I met Kathryn when I joined the Board of the former South Carolina Writers’ Workshop, now the South Carolina Writers Association. She was already on the Board and I saw her as a mentor, but she quickly became a good friend. We worked on a couple committees together and while always dedicated to the work, she also has a sense of humor that made the work fun and interesting.
Kathryn has won numerous awards for her poetry and prose including a Virginia Center of the Arts fellow, an individual artist grant from the SC Arts Commission, and recently was named the Elizabeth Boatwright Coker Fiction Fellow by the SC Writers Association. This latest award was judged by the novelist, Wiley Cash.
Last year Kathryn finished her first poetry collection, Where Comparison Ends, and asked if I’d write a blurb for the cover. It’s always an honor to read someone else’s manuscript before it gets to print, and a challenge to condense all you want to say into a brief review. This was especially true for Kathryn’s book. Each poem is like holding a brief breath – that pause between here and there, between then and now; or the ethereal space of wakefulness, memory, and regret. There is great beauty and tension in that space and Kathryn’s poetry draws the reader to feel all of it.
When Kathryn’s book arrived I was a little surprised at how thin it was. While I was reading the manuscript the length and weight of the poems seemed larger. But then, that’s what liminal space is, that thin slip of space between meaningful moments of time.
So here’s Kathryn!
Do you remember the first poem you ever wrote? How old were you? What was it about?
The first poem I wrote was when I was not yet 13. I spent a lot of time alone that year. My darling grandfather was dying; my parents were at the hosptial and working, and I was deep into the blues of coming into the tween years. I don’t remember what the poem was about, but certainly it was about my own poor suffering. All the poems I had read were about suffering and lost love–the romantic poets and their stories: Shelley and Byron and Keats.–also I found Sarah Teasdale and Edna St Vincent Millay and Dickinson on my own. Male poets were the main features in my English classes ane I suppose everyone’s then. But they all spoke to me (usually in rhymed iambic pentameter), and certainly, they added to my teenage angst.
That brings me to your second question, who I’d love to have tea with. Well, I could say Mary Oliver, because who wouldn’t? But instead, I would say
Walt Whitman. The discovery of Leaves of Grass opened a door for me. He showed me how words could break into a song rather than a dirge. He celebrated the body, the mind and nature in a way that made me feel as if I were lolling and studying a single blade of grass right beside him. He made his own rules, which was, basically, no rules except listening to his own ear. Hey, and he was self-published, so double good for him that he had that kind of belief in his work.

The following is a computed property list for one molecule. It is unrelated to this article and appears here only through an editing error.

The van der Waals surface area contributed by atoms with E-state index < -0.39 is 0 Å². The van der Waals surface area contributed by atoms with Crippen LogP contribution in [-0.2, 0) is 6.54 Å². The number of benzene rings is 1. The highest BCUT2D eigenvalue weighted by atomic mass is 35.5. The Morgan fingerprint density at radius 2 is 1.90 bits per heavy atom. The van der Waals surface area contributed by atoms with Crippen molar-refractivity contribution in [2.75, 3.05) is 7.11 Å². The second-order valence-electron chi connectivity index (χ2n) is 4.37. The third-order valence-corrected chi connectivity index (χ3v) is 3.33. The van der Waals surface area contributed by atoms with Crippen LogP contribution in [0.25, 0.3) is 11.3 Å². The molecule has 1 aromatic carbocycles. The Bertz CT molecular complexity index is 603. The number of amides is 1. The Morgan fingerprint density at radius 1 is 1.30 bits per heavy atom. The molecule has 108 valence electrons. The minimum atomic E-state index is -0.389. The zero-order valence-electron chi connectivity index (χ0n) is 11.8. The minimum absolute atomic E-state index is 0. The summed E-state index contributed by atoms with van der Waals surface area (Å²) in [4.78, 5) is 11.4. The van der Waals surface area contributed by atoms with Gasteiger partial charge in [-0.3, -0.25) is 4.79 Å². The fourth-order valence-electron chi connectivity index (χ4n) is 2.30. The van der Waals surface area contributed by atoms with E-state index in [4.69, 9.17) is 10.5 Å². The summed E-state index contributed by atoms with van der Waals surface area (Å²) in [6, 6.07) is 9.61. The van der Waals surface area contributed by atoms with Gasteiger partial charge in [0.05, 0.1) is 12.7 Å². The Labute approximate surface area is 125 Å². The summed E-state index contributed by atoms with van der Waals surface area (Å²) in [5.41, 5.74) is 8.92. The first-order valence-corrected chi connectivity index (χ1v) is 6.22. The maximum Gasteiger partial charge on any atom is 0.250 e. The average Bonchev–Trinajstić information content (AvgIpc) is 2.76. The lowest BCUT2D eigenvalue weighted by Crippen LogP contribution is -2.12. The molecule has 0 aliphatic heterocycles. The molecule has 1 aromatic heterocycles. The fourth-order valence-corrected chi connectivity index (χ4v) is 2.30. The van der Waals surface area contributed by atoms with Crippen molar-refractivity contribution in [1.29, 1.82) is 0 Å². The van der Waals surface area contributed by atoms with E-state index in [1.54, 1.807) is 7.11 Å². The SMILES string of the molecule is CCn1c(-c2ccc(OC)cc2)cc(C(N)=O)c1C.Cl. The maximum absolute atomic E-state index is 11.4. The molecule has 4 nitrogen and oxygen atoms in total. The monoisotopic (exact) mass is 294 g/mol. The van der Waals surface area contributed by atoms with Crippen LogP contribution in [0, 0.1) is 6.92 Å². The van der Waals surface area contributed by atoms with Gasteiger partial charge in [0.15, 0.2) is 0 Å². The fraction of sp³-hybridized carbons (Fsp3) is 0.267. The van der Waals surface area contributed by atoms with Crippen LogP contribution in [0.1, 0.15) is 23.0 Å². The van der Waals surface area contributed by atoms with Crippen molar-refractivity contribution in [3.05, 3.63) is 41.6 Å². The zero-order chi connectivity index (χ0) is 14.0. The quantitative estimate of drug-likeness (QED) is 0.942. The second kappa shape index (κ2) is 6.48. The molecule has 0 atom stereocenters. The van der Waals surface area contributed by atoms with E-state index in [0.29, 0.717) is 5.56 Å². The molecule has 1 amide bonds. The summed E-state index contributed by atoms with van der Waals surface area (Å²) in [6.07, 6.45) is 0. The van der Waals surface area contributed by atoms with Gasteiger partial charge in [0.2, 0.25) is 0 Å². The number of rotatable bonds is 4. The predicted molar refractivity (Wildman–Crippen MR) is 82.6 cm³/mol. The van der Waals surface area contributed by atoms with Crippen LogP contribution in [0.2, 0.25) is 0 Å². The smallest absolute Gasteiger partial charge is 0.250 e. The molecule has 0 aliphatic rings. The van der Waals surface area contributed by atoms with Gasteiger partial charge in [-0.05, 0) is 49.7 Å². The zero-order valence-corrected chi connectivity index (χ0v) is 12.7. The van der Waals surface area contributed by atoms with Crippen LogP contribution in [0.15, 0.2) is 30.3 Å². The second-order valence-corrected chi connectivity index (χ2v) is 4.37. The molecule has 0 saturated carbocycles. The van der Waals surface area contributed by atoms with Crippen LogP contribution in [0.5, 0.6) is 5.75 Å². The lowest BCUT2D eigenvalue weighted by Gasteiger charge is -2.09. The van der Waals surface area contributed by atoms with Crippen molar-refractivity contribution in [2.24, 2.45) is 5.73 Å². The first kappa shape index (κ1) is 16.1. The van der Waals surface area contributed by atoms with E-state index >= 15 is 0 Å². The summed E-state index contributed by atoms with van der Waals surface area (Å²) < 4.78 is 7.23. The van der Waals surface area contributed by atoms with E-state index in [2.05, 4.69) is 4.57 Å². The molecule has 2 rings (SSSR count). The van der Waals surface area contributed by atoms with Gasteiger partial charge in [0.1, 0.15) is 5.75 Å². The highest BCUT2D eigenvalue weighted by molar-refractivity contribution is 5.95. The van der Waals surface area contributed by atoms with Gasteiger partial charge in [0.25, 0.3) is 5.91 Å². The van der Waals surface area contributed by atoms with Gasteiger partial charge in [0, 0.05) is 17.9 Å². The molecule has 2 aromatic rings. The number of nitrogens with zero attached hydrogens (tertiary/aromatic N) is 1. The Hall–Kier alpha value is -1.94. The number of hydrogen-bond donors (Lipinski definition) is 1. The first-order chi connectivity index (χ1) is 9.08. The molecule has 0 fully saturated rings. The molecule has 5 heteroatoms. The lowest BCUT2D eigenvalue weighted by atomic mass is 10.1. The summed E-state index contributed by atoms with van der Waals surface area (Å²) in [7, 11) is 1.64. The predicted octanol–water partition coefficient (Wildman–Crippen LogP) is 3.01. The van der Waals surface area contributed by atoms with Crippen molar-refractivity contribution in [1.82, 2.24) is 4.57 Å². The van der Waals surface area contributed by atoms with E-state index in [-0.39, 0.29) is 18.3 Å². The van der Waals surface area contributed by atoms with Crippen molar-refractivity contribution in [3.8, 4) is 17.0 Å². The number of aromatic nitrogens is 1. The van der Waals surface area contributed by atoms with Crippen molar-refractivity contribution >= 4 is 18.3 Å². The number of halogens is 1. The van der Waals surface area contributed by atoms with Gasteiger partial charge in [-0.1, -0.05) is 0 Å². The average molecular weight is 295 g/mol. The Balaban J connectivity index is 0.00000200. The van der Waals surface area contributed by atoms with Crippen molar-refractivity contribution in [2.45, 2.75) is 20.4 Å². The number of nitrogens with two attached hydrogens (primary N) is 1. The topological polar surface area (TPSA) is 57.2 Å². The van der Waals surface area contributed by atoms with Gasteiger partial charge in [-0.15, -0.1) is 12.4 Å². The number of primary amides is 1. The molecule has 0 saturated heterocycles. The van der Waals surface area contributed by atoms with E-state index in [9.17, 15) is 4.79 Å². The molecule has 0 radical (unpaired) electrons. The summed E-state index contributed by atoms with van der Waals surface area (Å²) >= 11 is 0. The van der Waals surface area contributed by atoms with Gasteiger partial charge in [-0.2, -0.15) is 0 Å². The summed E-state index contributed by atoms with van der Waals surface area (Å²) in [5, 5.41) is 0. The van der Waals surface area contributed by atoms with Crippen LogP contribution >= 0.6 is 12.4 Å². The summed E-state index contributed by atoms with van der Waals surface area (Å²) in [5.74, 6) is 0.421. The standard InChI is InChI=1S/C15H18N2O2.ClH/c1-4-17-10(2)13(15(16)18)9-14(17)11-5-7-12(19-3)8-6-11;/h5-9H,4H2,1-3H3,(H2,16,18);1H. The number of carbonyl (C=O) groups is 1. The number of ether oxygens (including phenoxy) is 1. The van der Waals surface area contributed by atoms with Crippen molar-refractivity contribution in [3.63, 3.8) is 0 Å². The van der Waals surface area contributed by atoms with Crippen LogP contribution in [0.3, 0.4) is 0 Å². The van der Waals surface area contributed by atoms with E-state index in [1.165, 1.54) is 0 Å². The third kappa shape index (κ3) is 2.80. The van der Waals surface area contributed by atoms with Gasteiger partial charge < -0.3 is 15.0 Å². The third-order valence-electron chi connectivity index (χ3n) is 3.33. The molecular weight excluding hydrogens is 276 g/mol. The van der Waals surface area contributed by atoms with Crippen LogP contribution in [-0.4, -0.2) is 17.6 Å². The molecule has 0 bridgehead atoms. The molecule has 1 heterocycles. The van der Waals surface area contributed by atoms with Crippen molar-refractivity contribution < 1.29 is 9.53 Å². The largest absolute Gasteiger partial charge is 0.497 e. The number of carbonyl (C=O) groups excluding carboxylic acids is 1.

With Kathryn’s permission I’m sharing two poems from her collection. (Titles are bolded).
Under this sun, the ghost of my grandmother appears;
my mother follows, a shimmer in her wake.
The two stand ankle-deep in nettles and wicker baskets.
Their teeth are rows of clothespins.
They move down the line in unison,
pitching tails of bleached sheets skyward.
A snatch of wrists seeds the day with billows
of telling dreams and white percale.
Unborn beneath a skein of bees and mimosa,
I wait for the clear blue of August to pass,
wait for the wind-bearing lungs of deep autumn,
the harvest of amber honey and myself.
My mothers will fetch me once they’re done.
They will finish here and come lift
the thought of me into the folds of their aprons,
pick sleep from our eyes and take me home.
Even now, their pocket charms sing in my ear:
river rock, pulley-bone, blade and spoon.
Nothing has begun yet, and nothing is over.
Sweat of a morning’s weeding bleeds through
his yellow shirt and makes him rise, a dry stalk
among bold shoots, staked vines, companion plants.
He rattles salt from his thinning bones as if
he could shake the burn of hard work and time.
A scarecrow stretch draws him sunward,
spins him till he settles down at boyhood.
Tranquility of smoked bees, sharp grasses, clouds
of apple blossoms–all gone now
to the seed of invisible fences, a three-car garage.
He falls back to his task and into his habits,
memory and regret. How good the money sounded,
how hard the orchards fell.
Called Forth first appeared in The Petigrew Review
Kathryn Etters Lovatt ~ Where Comparison Ends
Available through Main Street Rag Publishing Co.